Stoner MacGyver: Marijuana Consumers Are Still Making Their Own Bongs

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The first time I realized the stoner brain was a special breed of genius was my sophomore year of high school when a guy named Teddy H. Cunningham, who, for obvious reasons, had been given the nickname THC, made a massive bong in shop glass using sections of PVC, duct tape and random odds and ends that he had ripped off from the chemistry department.

It was a spectacle like none I had ever witnessed. I remember being floored that such a shoddy, Frankenstein-looking contraption could actually be used to smoke marijuana. And yes, he made sure to fire it up in class just to prove it was a functional piece.

Even the shop instructor seemed somewhat impressed with the ingenuity it took to get stoned at 10:30 in the morning. But not so much that he was willing to turn a blind eye to felonious behavior in his classroom. There would later be a warning sign posted threatening students with expulsion if similar gadgets were ever brought to life.

As the years progressed, it was not unusual for me to see hard-up potheads getting creative in their pursuit for the almighty buzz. These diehards, most of them without two nickels to rub together, had an uncanny ability to create bongs and pipes out of a variety of items from empty beer cans to random plastic containers. This level of stoner engineering was mostly applied because it was easier than rolling a joint. Other times, these makeshift apparatuses were fashioned out of sheer boredom.

It has been 30 years since THC introduced me to the world of the Stoner MacGyver, but the ethos behind this mad science skill set is still alive and well, according to a new study from Detox.

The drug education website recently surveyed more than 1,000 men and women to learn more about the lifestyle of that portion of the cannabis culture that still resorts to stoner ingenuity in order to smoke weed. The study uncovered a wealth of information on the subject, from the most common materials used to devise temporary smoking devices to the demographic most likely to employ what some might consider hobo tactics.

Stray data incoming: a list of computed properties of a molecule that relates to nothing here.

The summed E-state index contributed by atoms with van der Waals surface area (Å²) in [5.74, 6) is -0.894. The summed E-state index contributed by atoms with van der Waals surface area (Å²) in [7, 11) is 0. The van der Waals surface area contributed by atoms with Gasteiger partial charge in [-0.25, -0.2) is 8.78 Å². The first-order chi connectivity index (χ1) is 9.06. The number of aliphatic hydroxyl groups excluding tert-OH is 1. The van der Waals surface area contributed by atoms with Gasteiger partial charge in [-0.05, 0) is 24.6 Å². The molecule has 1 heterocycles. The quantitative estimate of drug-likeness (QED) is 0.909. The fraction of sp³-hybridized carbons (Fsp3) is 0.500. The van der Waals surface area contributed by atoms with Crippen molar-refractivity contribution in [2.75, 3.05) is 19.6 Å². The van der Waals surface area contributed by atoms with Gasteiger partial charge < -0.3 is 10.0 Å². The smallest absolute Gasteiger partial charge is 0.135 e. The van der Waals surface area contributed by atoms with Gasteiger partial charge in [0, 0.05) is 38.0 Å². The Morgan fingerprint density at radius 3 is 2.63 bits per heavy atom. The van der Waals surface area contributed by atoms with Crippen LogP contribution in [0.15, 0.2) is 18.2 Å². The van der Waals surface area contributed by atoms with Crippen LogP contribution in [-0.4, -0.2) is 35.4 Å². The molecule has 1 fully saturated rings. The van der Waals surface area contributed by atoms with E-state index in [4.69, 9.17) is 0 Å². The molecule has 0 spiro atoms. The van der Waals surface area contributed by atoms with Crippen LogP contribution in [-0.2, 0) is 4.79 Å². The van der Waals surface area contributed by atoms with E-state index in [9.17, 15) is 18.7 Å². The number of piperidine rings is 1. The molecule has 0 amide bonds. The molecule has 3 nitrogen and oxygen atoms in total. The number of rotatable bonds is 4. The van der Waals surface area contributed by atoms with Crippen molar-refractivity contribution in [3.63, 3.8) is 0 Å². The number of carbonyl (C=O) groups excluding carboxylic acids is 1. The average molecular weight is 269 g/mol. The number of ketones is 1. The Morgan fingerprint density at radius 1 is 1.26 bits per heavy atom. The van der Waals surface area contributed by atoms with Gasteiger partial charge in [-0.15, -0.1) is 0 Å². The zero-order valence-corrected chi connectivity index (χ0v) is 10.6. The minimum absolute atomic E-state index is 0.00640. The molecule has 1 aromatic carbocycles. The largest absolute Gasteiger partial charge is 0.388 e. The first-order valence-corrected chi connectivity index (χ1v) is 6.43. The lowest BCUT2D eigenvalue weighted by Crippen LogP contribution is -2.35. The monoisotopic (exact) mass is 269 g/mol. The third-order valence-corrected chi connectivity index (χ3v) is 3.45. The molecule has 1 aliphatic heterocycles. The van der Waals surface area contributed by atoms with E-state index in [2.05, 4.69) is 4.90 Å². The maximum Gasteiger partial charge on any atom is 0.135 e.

When it comes to constructing a bong or pipe on the fly, the study finds that the majority of pot smokers (35.35 percent) grab two-liter soda bottles (35.35 percent) and water bottles (27.23 percent) to use for the chamber. Aluminum foil ranks high on the materials list, as well, since it can be easily molded and used as a pipe or bowl.

Detox.com

Detox

The more health-conscious cannabis consumer, those without an actual store-bought smoking device at their disposal, typically looks no further than the refrigerator.

The study shows a whopping 73.78 percent of the Stoner MacGyver’s out there carving out smoking mechanisms from fruit and vegetables are partial to apples above anything else. But if this particular fruit is unavailable, other garden items work just fine. Melons ranked second place at 7.27 percent, followed by pears (6.44 percent) and carrots (5.60 percent). Cucumbers and squash also made the list.

Not only is smoking weed out of produce safer than plastic and aluminum foil, but respondents said it also makes their marijuana taste better.

Detox.com

Detox

If the DIY method to bong making seems a bit immature, that’s because it is. The study shows that 18 to 24-years-olds (64.06 percent) are most likely to design use once and destroy smoking devices, followed by kids ages 17 and younger (23.92 percent).

Detox.com

Detox

This means a heavy majority of those cannabis consumers legally able to purchase legitimate smoking devices are still crafting their own bongs.

But why? Well, that depends on the situation.

The survey indicates that most of them (48.96 percent) are doing it because they are “in a pinch,” while others (34.57 percent) reported engaging in these activities just “for fun.”

Detox.com

Detox

Older adults, however, have very little interest in revisiting high school shop class. Cannabis users between the ages of 25 and 44 are more likely to purchase a smoking device from a retail outlet.

Check out the entire survey here.

By: Mike Adams, Forbes

 

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